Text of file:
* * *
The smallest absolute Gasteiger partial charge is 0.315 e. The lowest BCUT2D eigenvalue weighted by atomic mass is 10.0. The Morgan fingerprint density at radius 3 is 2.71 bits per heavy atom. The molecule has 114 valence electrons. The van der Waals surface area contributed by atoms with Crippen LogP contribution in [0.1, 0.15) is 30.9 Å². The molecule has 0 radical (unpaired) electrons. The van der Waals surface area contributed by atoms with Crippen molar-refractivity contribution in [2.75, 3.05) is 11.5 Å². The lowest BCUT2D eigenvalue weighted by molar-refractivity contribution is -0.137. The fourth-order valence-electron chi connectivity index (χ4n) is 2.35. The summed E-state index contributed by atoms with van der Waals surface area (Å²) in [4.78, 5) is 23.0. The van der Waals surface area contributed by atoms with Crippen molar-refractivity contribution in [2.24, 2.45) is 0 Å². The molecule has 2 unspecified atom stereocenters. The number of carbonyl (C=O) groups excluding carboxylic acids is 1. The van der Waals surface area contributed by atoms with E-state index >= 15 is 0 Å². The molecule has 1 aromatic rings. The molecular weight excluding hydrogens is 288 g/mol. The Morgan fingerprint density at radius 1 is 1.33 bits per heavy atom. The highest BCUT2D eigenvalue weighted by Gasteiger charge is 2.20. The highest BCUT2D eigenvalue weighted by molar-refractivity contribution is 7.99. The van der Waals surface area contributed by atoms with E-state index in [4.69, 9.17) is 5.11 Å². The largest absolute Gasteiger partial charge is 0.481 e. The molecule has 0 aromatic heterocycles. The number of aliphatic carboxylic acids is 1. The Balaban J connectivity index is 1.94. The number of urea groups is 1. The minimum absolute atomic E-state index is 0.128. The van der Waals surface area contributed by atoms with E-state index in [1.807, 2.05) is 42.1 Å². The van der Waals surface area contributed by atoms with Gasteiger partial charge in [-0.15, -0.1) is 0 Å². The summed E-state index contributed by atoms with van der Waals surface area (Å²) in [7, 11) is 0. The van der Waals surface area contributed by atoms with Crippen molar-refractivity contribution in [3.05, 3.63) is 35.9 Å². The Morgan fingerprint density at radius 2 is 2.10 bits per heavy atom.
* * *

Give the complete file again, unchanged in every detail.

The smallest absolute Gasteiger partial charge is 0.315 e. The lowest BCUT2D eigenvalue weighted by atomic mass is 10.0. The Morgan fingerprint density at radius 3 is 2.71 bits per heavy atom. The molecule has 114 valence electrons. The van der Waals surface area contributed by atoms with Crippen LogP contribution in [0.1, 0.15) is 30.9 Å². The molecule has 0 radical (unpaired) electrons. The van der Waals surface area contributed by atoms with Crippen molar-refractivity contribution in [2.75, 3.05) is 11.5 Å². The lowest BCUT2D eigenvalue weighted by molar-refractivity contribution is -0.137. The fourth-order valence-electron chi connectivity index (χ4n) is 2.35. The summed E-state index contributed by atoms with van der Waals surface area (Å²) in [4.78, 5) is 23.0. The van der Waals surface area contributed by atoms with Crippen molar-refractivity contribution in [2.24, 2.45) is 0 Å². The molecule has 2 unspecified atom stereocenters. The number of carbonyl (C=O) groups excluding carboxylic acids is 1. The van der Waals surface area contributed by atoms with E-state index >= 15 is 0 Å². The molecule has 1 aromatic rings. The molecular weight excluding hydrogens is 288 g/mol. The Morgan fingerprint density at radius 1 is 1.33 bits per heavy atom. The highest BCUT2D eigenvalue weighted by Gasteiger charge is 2.20. The highest BCUT2D eigenvalue weighted by molar-refractivity contribution is 7.99. The van der Waals surface area contributed by atoms with E-state index in [4.69, 9.17) is 5.11 Å². The largest absolute Gasteiger partial charge is 0.481 e. The molecule has 0 aromatic heterocycles. The number of aliphatic carboxylic acids is 1. The Balaban J connectivity index is 1.94. The number of urea groups is 1. The minimum absolute atomic E-state index is 0.128. The van der Waals surface area contributed by atoms with E-state index in [1.807, 2.05) is 42.1 Å². The van der Waals surface area contributed by atoms with Gasteiger partial charge in [-0.15, -0.1) is 0 Å². The summed E-state index contributed by atoms with van der Waals surface area (Å²) in [7, 11) is 0. The van der Waals surface area contributed by atoms with Crippen molar-refractivity contribution in [3.05, 3.63) is 35.9 Å². The Morgan fingerprint density at radius 2 is 2.10 bits per heavy atom.